Importation: For the Lowe’s entities, the parent company, LCI, was accused of “acting in concert” with an unnamed subsidiary to import and sell after importation certain accused products. The complainant relied on the Commission’s holding in the 849 Investigation, Certain Rubber Resins and Process for Manufacturing Same to argue that parent companies can be held in violation if they act in concert with importing and/or selling subsidiaries.  Additionally, the complainant argued that the nine factor test from Milgo Elec. Corp. v. United Bus. Commc’ns, Inc., 623 F.2d 645 (10th Cir. 1980) to argue that the U.S. subsidiary was a mere instrumentality of the parent LCI.

Judge Lord found that the complainant failed to meet its burden in showing that the parent acted in concert with the subsidiary or that the subsidiary was a mere instrumentality. Thus, ALJ Lord would not pierce the corporate veil and the importation requirement was not met for the parent company.

Obviousness (motivation to combine): Respondents put forth numerous obviousness combinations against all three asserted patents. For each, ALJ Lord found that the respondents failed to explain away incompatibilities between combined references. ALJ Lord also found that the respondents’ burden for motivation and a reasonable likelihood of success was not met.  As Judge Lord explained: “A general motivation in the lighting industry towards the use of LEDs is not sufficient to explain why a person of ordinary skill in the art would make the specific modifications” respondents were proposing. It is critical that obviousness arguments are supported by more than conclusory statements and motivations.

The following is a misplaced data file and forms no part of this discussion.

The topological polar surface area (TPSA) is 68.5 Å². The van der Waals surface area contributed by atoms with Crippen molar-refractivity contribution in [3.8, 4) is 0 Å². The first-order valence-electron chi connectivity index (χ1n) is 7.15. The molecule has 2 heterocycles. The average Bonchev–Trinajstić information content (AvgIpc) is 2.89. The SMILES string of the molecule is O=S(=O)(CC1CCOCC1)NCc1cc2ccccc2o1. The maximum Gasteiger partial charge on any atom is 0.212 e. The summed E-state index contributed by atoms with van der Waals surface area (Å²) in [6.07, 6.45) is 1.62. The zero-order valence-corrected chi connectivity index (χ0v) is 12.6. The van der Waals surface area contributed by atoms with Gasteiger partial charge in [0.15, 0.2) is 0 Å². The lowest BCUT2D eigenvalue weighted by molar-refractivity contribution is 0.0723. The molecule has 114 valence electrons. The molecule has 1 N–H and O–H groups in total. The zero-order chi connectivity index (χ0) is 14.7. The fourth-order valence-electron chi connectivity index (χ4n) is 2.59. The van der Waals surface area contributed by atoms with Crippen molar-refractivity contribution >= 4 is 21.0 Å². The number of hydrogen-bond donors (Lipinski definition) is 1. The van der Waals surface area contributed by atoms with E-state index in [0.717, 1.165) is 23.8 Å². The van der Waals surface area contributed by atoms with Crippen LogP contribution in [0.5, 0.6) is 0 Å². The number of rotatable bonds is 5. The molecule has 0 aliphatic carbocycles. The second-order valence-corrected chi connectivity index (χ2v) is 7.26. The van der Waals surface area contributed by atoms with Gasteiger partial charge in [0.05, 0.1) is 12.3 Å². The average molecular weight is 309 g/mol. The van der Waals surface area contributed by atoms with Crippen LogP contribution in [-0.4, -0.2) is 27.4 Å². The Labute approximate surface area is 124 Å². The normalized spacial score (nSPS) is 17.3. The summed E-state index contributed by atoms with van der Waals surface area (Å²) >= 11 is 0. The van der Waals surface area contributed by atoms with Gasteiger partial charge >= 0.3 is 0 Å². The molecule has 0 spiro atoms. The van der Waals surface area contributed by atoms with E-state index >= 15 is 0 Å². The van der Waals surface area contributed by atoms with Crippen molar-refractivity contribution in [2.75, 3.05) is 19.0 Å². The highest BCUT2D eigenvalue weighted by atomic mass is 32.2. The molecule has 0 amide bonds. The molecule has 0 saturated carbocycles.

Domestic Industry (economic prong): A meaningful portion of the complainants’ domestic industry investment was based on a facility that was closing down after the date of complaint. Although post-filing activity is not usually material to the domestic industry inquiry, ALJ Lord found that the plant closing rendered the complainants’ post-filing expenditures and plans to be relevant to her determination. Nevertheless, complainants were able to satisfy the domestic industry requirement with another plant that was not closing.

Non-credible witness testimony: One of complainants’ experts admitted at trial that “he knowingly gave misleading testimony at his April deposition.” As a result, all of his testimony was afforded zero weight and credibility Additionally, other expert opinions that relied on his testimony were equally discredited.

Scope of exclusion order: The respondents argued that the exclusion order should be limited to accused products and accused products only. ALJ Lord was not persuaded by this argument and found that long-standing Commission precedent supports issuing exclusion orders that are commensurate with the scope of the notice of investigation. “Respondents have identified no aspect of section 337’s proscription against violating American intellectual property rights, or of the remedies that may be invoked under the statute, that impinges on any Constitutional protection. The Commission’s traditional remedies for violation comport with the letter of section 337 and the statutory purpose.

ALJ Lord Found That a Prototype of a Machine Incorporating the Features of an Asserted Patent Satisfies the Domestic Industry Even if it Was Not For Sale At The Time of the Complaint

In the Matter of Certain ROAD CONSTRUCTION MACHINES AND COMPONENTS AND COMPONENTS THEREOF, Inv. No. 337-TA-1088, Initial Determination (Feb. 14, 2019)

Before: ALJ Lord

Practice Tips and Insights:

Lack of availability of a product for sale at the time a complaint is filed may not alone be enough to attack the domestic industry requirements. Also, successful complainants seeking a bond during the presidential review must keep in mind that they bear the burden of establishing the appropriate bond amount and must develop the data necessary for such calculation, such as the difference in sales prices between the patented domestic product and the infringing product or evidence of reasonable royalty.